Poorly crafted villains result in a lackluster tale

ImageThe way a villain is crafted can make or break a story. A villain
that’s incomprehensible or flimsy will not only damage the story, but
also hurt the rest of the cast.

Perhaps one of the best examples of this is Abeloth in the Fate of the
Jedi series. She started as an eerie entity by warping the minds of
the Shelter Jedi, though readers didn’t know the cause at first. She
quickly morphed into an annoyance with her constant meltdowns that
resemble the temper tantrum of a three-year-old.

The mask of mystery around Abeloth isn’t the problem. More stories
than imaginable bring the villain’s details to attention at the very
end of the book or series. As destructive as Abeloth was, her
potential for intimidation crashed with the association with the Lost
Tribe of the Sith. Whether she would have been successful or not
without them, we’ll never know.

The Lost Tribe, the other villain of the series, was far too archaic
to take over a galactic government. Even with Abeloth’s assistance, it
wasn’t believable. The Tribe probably picked up quite a bit during
their journey, but there’s no way they understood the nuances of
everyday life in the Galactic Alliance. Even ruling with an iron fist
requires the ability to use the holonet without asking an aide how to
input a frequency. In addition, the Lost Tribe fell into the dreaded
“grey” category of villains.

I’m not a fan of the grey villain in Star Wars. The movies are good
versus evil, not good versus the is-he-isn’t-he-evil. It’s not as if
the entire Tribe would be redeemed by the end. Trying cast them as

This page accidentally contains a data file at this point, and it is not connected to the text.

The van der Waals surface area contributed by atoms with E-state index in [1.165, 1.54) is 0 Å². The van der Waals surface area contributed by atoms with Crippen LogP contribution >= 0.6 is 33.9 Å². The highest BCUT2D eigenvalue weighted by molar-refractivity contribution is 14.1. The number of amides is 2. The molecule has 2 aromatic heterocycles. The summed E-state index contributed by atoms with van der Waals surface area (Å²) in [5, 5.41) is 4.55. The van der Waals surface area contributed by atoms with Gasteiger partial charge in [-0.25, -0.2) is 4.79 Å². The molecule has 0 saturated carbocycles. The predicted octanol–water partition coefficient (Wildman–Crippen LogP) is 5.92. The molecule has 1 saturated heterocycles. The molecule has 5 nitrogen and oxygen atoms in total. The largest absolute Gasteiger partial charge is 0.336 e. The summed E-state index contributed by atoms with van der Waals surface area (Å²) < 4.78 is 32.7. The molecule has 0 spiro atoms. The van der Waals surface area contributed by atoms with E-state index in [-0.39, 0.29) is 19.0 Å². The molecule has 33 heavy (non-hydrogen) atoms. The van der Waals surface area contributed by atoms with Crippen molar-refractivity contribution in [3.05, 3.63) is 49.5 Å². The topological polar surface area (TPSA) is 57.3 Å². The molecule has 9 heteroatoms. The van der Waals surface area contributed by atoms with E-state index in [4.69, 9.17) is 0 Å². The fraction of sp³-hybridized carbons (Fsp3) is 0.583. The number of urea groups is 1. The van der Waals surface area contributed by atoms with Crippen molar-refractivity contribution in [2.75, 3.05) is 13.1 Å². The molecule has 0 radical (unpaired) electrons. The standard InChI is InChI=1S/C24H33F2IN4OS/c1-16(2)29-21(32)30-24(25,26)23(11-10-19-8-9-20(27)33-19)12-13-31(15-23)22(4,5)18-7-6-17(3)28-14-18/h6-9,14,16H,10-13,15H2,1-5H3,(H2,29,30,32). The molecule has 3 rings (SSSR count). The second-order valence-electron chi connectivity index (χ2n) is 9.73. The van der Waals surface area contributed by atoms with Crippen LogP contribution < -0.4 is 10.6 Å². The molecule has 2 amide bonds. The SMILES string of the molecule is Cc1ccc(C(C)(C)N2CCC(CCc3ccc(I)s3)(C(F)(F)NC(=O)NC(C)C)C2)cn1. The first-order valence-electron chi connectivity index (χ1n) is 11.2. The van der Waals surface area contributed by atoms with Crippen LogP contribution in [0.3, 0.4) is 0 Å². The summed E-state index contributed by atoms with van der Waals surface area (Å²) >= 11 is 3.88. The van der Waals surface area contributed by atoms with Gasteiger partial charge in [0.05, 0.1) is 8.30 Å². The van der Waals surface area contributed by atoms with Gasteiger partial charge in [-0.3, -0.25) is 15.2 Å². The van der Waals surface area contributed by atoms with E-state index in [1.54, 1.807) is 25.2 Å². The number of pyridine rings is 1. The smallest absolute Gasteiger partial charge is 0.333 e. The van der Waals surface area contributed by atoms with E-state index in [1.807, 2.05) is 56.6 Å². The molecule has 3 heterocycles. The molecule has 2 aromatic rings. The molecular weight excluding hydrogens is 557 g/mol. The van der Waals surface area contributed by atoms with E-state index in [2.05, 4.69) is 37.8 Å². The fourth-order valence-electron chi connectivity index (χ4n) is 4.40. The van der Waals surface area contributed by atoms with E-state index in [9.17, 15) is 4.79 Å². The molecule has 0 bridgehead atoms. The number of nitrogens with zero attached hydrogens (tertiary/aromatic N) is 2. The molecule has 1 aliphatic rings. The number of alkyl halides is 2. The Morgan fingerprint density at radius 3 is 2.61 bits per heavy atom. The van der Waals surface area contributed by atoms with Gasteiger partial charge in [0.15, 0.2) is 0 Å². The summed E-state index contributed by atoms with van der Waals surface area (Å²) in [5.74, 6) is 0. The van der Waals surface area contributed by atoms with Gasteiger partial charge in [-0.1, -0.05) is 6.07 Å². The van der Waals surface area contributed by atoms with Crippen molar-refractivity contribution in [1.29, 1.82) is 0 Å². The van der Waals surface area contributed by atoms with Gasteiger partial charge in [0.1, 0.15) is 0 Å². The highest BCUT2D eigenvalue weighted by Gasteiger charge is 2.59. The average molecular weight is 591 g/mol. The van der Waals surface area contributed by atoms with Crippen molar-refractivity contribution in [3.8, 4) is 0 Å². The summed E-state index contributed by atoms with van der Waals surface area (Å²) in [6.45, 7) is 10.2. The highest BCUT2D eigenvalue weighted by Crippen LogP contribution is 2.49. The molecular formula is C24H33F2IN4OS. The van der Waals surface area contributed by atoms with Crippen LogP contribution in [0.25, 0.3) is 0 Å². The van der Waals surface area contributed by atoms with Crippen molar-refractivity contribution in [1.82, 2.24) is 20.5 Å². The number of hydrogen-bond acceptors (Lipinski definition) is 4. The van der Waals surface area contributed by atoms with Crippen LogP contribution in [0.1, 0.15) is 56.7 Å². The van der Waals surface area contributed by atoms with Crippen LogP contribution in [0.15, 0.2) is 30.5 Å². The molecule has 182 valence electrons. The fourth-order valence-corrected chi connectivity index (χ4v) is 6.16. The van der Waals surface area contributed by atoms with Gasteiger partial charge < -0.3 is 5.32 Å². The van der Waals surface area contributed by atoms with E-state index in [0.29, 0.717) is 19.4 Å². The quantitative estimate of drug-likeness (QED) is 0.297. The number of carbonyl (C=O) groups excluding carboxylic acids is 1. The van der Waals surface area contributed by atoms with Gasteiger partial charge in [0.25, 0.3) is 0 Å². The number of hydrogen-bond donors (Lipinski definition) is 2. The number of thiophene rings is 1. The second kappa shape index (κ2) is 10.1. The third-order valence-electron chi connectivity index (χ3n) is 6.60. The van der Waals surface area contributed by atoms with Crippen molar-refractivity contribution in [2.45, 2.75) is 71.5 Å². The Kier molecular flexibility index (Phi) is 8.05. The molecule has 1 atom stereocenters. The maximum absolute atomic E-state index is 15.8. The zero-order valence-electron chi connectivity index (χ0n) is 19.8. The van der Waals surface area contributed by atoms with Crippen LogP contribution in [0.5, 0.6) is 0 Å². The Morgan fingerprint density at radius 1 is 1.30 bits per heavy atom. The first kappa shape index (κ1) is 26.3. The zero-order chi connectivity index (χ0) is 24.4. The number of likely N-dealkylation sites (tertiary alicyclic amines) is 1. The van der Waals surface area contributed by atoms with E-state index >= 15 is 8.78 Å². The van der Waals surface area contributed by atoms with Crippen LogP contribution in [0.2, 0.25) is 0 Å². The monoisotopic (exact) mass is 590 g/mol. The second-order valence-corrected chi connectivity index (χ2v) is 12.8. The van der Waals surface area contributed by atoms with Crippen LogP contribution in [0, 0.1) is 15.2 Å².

good beings who used the Dark Side pulls the series away from what is
Star Wars. Darth Vader isn’t grey at all and he was redeemed in end.
SWTOR brought to my attention the term “grey” regarding a character’s

The difference in that medium is that it is a numbers game.
The Dark and Light options can even each other, giving the character a
neutral alignment. It’s clear in the game who the villain is on the
side played. For the Republic, it’s, of course, the Sith Empire. For
the Sith, the Republic cause problems but there’s so much Sith
treachery that villains pop up all over the place. While there are
some characters that could fall under the villain tag on the Republic
side, it’s not nearly as abundant.

The serious lack of good villains harmed the heroes. Each time Luke,
Ben, Jaina and the other Jedi fought against the Abeloth and the Sith,
they’re efforts seemed almost in vain. Take out Abeloth and the Sith
and the many fights of the Jedi seem much more exciting. Complete beat
downs rarely make for good reading.

The fight of good versus evil empowers us. The idea that we can
overcome any obstacle, no matter how evil, creates confidence and
hope. That didn’t happen in FotJ. Abeloth’s defeat was more of a “meh,
it’s over” moment than the triumphed victory of the fall of Palpatine.


1 Comment

Filed under Fate of the Jedi, FotJ

One response to “Poorly crafted villains result in a lackluster tale

  1. Pingback: EUbits: EUC’s #SWEU t-shirts benefit Reading is Fundamental

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